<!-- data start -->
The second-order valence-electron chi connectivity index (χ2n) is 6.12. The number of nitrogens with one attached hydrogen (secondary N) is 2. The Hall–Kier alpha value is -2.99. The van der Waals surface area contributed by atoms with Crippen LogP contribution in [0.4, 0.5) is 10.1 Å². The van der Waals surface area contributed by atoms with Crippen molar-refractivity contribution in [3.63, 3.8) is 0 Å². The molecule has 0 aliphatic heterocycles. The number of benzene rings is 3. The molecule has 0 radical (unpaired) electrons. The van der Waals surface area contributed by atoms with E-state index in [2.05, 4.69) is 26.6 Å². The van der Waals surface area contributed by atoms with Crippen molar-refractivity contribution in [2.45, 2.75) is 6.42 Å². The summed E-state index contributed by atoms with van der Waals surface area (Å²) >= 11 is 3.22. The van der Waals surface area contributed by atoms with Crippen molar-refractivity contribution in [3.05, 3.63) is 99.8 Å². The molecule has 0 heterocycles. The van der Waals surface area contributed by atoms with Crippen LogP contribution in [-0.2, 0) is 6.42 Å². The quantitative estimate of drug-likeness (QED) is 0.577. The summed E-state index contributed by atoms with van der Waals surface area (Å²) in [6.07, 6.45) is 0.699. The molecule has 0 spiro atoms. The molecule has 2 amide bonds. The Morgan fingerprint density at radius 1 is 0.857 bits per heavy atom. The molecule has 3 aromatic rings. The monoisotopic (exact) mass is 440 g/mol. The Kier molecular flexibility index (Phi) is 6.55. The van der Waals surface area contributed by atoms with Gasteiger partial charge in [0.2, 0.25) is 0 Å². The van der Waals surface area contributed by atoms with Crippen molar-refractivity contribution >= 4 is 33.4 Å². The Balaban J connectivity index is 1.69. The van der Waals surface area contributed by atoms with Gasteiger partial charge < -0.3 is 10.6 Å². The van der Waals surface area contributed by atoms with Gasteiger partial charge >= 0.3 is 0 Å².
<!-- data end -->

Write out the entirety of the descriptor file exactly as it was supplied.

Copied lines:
The second-order valence-electron chi connectivity index (χ2n) is 6.12. The number of nitrogens with one attached hydrogen (secondary N) is 2. The Hall–Kier alpha value is -2.99. The van der Waals surface area contributed by atoms with Crippen LogP contribution in [0.4, 0.5) is 10.1 Å². The van der Waals surface area contributed by atoms with Crippen molar-refractivity contribution in [3.63, 3.8) is 0 Å². The molecule has 0 aliphatic heterocycles. The number of benzene rings is 3. The molecule has 0 radical (unpaired) electrons. The van der Waals surface area contributed by atoms with E-state index in [2.05, 4.69) is 26.6 Å². The van der Waals surface area contributed by atoms with Crippen molar-refractivity contribution in [2.45, 2.75) is 6.42 Å². The summed E-state index contributed by atoms with van der Waals surface area (Å²) >= 11 is 3.22. The van der Waals surface area contributed by atoms with Crippen molar-refractivity contribution in [3.05, 3.63) is 99.8 Å². The molecule has 0 heterocycles. The van der Waals surface area contributed by atoms with Crippen LogP contribution in [-0.2, 0) is 6.42 Å². The quantitative estimate of drug-likeness (QED) is 0.577. The summed E-state index contributed by atoms with van der Waals surface area (Å²) in [6.07, 6.45) is 0.699. The molecule has 0 spiro atoms. The molecule has 2 amide bonds. The Morgan fingerprint density at radius 1 is 0.857 bits per heavy atom. The molecule has 3 aromatic rings. The monoisotopic (exact) mass is 440 g/mol. The Kier molecular flexibility index (Phi) is 6.55. The van der Waals surface area contributed by atoms with Gasteiger partial charge in [0.2, 0.25) is 0 Å². The van der Waals surface area contributed by atoms with Crippen molar-refractivity contribution >= 4 is 33.4 Å². The Balaban J connectivity index is 1.69. The van der Waals surface area contributed by atoms with Gasteiger partial charge < -0.3 is 10.6 Å². The van der Waals surface area contributed by atoms with Gasteiger partial charge >= 0.3 is 0 Å².